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Another View: A religion of peace? Read the Koran

If Islam is truly a religion of peace, as at least two U.S. presidents, numerous pundits and even the Pope would have us believe, why do so many Muslims in so many nations spend so much time, effort and money slaughtering noncombatants? 

Why did Muslims slay 2,977 innocents on Sept. 11, 2001? Why have Muslims committed 42 acts of terror on American soil since that tragic day, killing 89 people and injuring 334?

Coastal Voices: Where do your property taxes go?

I recently paid my property tax and decided it was time to find out what I was paying for. I found the Del Norte County site on the Internet: Board Of Supervisors, Resolution # 2013-039 - Allocation Fund.

There is a list of groups (by percentage) getting a share of our tax dollars. One of the groups that jumped off the page was the “Del Norte County District Hospital Board,” at 2.8 percent (annually) of my tax dollars.

There are two boards:

Coastal Voices: Healthcare Dist. mired in secrecy, extravagant spending

As a board member of the Del Norte Healthcare District, I have raised concerns regarding the transparency of the decision making process by the District. As a government agency, the district is required to follow the Brown Act, a state law that requires that all decisions must be made in open public meetings following advance notification of the action that is being considered. There are few exceptions to this legal requirement.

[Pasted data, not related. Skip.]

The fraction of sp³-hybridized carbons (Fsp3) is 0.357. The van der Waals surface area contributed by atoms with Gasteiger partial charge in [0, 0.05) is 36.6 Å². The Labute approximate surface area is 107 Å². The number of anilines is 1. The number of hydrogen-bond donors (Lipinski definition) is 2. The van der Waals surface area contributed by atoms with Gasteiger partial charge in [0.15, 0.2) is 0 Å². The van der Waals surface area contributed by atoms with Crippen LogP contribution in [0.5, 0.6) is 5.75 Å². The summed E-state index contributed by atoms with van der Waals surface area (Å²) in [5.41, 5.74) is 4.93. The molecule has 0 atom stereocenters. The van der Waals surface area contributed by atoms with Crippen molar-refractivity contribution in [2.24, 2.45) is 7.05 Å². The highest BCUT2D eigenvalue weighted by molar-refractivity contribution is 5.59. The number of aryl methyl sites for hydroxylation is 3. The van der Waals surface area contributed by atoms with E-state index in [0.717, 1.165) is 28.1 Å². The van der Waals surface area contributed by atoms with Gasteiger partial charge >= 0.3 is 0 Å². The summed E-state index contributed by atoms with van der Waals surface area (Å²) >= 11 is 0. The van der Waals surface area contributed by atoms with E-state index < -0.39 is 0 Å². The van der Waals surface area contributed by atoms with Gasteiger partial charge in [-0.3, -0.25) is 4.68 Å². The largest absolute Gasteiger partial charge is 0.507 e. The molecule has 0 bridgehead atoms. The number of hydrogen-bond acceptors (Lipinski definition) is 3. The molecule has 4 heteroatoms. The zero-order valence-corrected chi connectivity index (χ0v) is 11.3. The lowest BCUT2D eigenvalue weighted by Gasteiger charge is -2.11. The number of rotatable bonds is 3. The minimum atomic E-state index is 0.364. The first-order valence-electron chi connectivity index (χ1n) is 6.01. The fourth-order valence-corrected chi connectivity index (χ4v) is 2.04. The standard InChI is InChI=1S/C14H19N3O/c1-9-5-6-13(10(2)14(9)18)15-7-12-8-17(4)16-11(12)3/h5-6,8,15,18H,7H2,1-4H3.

My primary concerns center on the extravagant sum of public money that has been spent on legal fees over the last three years and the secrecy that has surrounded these decisions.

In 2012, the district sued Sutter Health to prevent the conversion of Sutter Coast Hospital to a critical access hospital. I initially supported the legal action due to the purported facts that critical access was limited to a maximum 15 acute beds and profiteering was occurring. Once those myths were dispelled it became apparent to me that legal action was not worthwhile.

Another View: Taking stock of the good things we have here

As a new year begins, and an increasing number of disturbing events unfolds around the globe, it may lift our spirits to look at some of the good things we have going on here at home.

In days of yore, when Del Norte downpours never seemed to cease from November to April, grumbling about wet weather was the favorite local pastime.

But after four years of drought, forest fires and water restrictions, the only thing I hear these days on the subject of rain is approval and relief.

Rising seas are transforming Del Norteís lakes and cliffs

A fundamental change occurred in Del Norte county during 2015, with little notice or news. Lakes Earl and Tolowa have become the Tolowa Estuary.

Tidal flows now pulse in and out of the estuary through the beach berm at the former breach site, even at the lowest tide there is a wide channel where once there was a beach berm holding the water in the lake.

Coastal Voices: City should consider cannabis economy

My name is Robert Derego. I spoke at the Crescent City Council meeting on Dec. 21 that was addressed in the paper as "City favors pot ban."